Senate considers the Chronic Wasting Disease Research and Management Act
The U.S. Senate is currently reviewing the Chronic Wasting Disease Research and Management Act (CWDRM Act), which would call for an annual investment of $70 million through fiscal year 2028 for chronic wasting disease (CWD) management and research projects. The CWDRM Act passed through the House last fall and Senators John Hoeven (R, North Dakota) and Martin Heinrich (D, New Mexico) introduced the legislation last week, according to a press release.
“For years, hunters have been calling for a comprehensive legislative solution to help combat the rapid spread of chronic wasting disease, which threatens the very future of wild deer and deer hunting in America—this bill addresses multiple facets of this complex problem,” said Whit Fosburgh, president and CEO of the Theodore Roosevelt Conservation Partnership. “We were thrilled to see it move so quickly through the House this fall and we’re proud to see the bipartisan support this legislation already has in the Senate. Sportsmen and sportswomen look forward to working with lawmakers to see it through to the finish line, so we can support states in their ongoing response to CWD, while conducting research that will lead to better long-term solutions.”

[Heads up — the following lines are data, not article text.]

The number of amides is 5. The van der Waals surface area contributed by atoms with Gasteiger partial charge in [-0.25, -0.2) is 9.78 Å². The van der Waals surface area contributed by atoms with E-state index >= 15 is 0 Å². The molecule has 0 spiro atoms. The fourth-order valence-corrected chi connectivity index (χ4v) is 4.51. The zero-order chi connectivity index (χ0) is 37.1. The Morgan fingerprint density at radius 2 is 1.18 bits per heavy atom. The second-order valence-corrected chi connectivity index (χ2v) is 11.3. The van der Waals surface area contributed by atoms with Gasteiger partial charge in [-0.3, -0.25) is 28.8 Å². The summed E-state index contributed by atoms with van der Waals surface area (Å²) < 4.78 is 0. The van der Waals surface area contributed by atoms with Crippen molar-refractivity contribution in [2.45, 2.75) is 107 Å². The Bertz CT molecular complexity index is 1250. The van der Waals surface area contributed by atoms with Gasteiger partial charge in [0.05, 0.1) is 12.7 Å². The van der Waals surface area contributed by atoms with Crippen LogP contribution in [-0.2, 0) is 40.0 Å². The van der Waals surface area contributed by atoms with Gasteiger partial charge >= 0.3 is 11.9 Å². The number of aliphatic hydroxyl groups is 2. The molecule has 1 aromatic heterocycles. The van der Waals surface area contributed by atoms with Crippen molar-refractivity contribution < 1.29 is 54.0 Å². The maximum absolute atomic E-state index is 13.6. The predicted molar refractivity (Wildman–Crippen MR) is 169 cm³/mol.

Specifically, the bill calls for $35 million per year for research and another $35 million per year for management, which would focus on CWD detection methods, ways to reduce CWD and determine why the disease continues to spread as well as surveillance and testing in areas with high concentrations and new outbreaks. Funds would also be used to develop policies and programs to assist with CWD management and provide “authorization for federal, state and Tribal agencies to develop educational materials to inform the public on CWD,” according to a press release.
Stay tuned to GOHUNT for further updates.